4. On February 7, the Second Pacific Express, a passenger train, collided with a derailed freight train carrying an estimated 500 barrels of kerosene. The ensuing conflagration resulted in significant loss of life. See "Appalling Disaster: A Human Holocaust on the Hudson River Railroad. Passengers Roasted Alive. Forty or Fifty Persons Supposed to Have Perished," New York Times, February 8, 1871, 1. [back]

5. Walt Whitman cut his thumb in late April or early May 1870, and it became infected. He referred to the injury in two letters from Brooklyn, a May 11, 1870 letter to Walbridge A. Field and a second May 11, 1870 letter to William D. O'Connor. Louisa Van Velsor Whitman inquired about or expressed concern for his thumb in this and five other letters to Walt from May or June to July 1870: May 17? to June 11?, 1870, June 1, 1870, June 8, 1870, June 22, 1870, June 29, 1870, and July 20, 1870[back]

6. George Washington Whitman (1829–1901) was the sixth child of Louisa Van Velsor Whitman and Walter Whitman, Sr., and ten years Walt Whitman's junior. George enlisted in the Union Army in 1861 and remained on active duty until the end of the Civil War. He was wounded in the First Battle of Fredericksburg (December 1862) and was taken prisoner during the Battle of Poplar Grove (September 1864). After the war, George returned to Brooklyn and began building houses on speculation, with a partner named Smith and later a mason named French. George also took a position as inspector of pipes in Brooklyn and Camden, and he married Louisa Orr Haslam in spring 1871. For more information on George, see "Whitman, George Washington." [back]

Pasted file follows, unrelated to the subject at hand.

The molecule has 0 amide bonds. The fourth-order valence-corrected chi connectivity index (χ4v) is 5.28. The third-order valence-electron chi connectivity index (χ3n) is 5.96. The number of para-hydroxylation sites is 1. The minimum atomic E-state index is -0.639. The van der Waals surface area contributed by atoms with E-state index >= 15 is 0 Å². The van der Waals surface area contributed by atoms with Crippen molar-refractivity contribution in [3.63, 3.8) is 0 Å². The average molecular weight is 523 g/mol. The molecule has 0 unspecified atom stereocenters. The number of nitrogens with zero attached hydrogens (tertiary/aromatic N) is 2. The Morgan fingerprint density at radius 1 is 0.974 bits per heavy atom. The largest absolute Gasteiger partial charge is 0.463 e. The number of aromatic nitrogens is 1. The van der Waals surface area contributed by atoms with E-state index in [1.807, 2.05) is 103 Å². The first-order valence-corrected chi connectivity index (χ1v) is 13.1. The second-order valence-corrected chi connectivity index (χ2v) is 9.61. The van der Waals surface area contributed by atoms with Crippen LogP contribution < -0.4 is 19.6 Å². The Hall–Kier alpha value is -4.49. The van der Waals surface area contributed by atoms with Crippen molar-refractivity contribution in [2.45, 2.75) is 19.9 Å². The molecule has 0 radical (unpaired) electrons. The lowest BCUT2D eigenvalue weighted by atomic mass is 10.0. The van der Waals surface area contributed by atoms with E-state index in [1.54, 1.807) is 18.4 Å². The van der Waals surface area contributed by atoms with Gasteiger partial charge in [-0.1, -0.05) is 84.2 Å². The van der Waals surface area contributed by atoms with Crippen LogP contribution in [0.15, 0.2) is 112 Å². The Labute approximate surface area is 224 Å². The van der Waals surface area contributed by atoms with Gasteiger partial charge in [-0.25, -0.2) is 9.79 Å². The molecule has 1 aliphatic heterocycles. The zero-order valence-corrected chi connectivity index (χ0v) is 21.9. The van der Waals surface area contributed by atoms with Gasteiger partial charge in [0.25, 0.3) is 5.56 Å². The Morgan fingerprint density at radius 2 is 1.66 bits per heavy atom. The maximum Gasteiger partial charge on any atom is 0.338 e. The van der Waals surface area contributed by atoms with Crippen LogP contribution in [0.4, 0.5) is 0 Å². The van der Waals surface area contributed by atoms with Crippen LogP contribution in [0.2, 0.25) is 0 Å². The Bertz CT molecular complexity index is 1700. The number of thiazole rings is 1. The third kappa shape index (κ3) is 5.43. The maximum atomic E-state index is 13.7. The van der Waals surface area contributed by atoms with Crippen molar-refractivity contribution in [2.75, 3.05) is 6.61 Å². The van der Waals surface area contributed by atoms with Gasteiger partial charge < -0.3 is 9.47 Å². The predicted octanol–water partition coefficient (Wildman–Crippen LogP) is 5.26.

7. Martha Mitchell Whitman (1836–1873), known as "Mattie," was the wife of Thomas Jefferson "Jeff" Whitman, Walt Whitman's brother. She and Jeff had two daughters, Manahatta and Jessie Louisa. In 1868, Mattie and her daughters moved to St. Louis to join Jeff, who had moved there in 1867 to assume the position of Superintendent of Water Works. Mattie suffered long with a throat ailment that led to her death in 1873. For more on Mattie, see Randall H. Waldron, ed., Mattie: The Letters of Martha Mitchell Whitman (New York: New York University Press, 1977), 1–26.